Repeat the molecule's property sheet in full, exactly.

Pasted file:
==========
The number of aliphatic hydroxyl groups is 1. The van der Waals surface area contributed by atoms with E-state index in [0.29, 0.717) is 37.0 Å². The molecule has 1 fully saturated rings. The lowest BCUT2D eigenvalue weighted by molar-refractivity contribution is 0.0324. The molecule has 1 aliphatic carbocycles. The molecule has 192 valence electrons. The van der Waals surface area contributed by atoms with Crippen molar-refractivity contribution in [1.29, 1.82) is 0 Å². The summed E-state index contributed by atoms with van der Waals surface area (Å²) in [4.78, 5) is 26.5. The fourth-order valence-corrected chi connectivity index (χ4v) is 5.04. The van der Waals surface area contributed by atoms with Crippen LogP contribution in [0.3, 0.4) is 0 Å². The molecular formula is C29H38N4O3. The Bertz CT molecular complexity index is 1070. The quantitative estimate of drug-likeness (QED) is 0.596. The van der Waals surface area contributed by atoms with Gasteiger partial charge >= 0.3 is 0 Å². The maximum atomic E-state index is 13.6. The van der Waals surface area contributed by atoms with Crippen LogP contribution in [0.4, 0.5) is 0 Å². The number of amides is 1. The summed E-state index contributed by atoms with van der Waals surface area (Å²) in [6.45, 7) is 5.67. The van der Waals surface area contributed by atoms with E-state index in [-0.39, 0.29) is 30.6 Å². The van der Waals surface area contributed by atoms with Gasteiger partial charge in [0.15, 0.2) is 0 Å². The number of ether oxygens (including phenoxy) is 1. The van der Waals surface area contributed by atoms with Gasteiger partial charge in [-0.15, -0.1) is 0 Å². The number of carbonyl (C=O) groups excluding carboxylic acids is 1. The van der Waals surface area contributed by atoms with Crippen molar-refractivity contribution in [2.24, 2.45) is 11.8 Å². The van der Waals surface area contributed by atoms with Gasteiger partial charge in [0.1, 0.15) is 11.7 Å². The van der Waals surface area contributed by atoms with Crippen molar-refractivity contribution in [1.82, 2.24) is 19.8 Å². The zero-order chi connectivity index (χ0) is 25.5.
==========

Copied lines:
The number of aliphatic hydroxyl groups is 1. The van der Waals surface area contributed by atoms with E-state index in [0.29, 0.717) is 37.0 Å². The molecule has 1 fully saturated rings. The lowest BCUT2D eigenvalue weighted by molar-refractivity contribution is 0.0324. The molecule has 1 aliphatic carbocycles. The molecule has 192 valence electrons. The van der Waals surface area contributed by atoms with Crippen molar-refractivity contribution in [1.29, 1.82) is 0 Å². The summed E-state index contributed by atoms with van der Waals surface area (Å²) in [4.78, 5) is 26.5. The fourth-order valence-corrected chi connectivity index (χ4v) is 5.04. The van der Waals surface area contributed by atoms with Crippen LogP contribution in [0.3, 0.4) is 0 Å². The molecular formula is C29H38N4O3. The Bertz CT molecular complexity index is 1070. The quantitative estimate of drug-likeness (QED) is 0.596. The van der Waals surface area contributed by atoms with Gasteiger partial charge >= 0.3 is 0 Å². The maximum atomic E-state index is 13.6. The van der Waals surface area contributed by atoms with Crippen LogP contribution in [0.4, 0.5) is 0 Å². The number of amides is 1. The summed E-state index contributed by atoms with van der Waals surface area (Å²) in [6.45, 7) is 5.67. The van der Waals surface area contributed by atoms with E-state index in [-0.39, 0.29) is 30.6 Å². The van der Waals surface area contributed by atoms with Gasteiger partial charge in [0.15, 0.2) is 0 Å². The number of ether oxygens (including phenoxy) is 1. The van der Waals surface area contributed by atoms with Gasteiger partial charge in [-0.15, -0.1) is 0 Å². The number of carbonyl (C=O) groups excluding carboxylic acids is 1. The van der Waals surface area contributed by atoms with Crippen molar-refractivity contribution in [2.24, 2.45) is 11.8 Å². The van der Waals surface area contributed by atoms with Gasteiger partial charge in [0.1, 0.15) is 11.7 Å². The van der Waals surface area contributed by atoms with Crippen molar-refractivity contribution in [1.82, 2.24) is 19.8 Å². The zero-order chi connectivity index (χ0) is 25.5.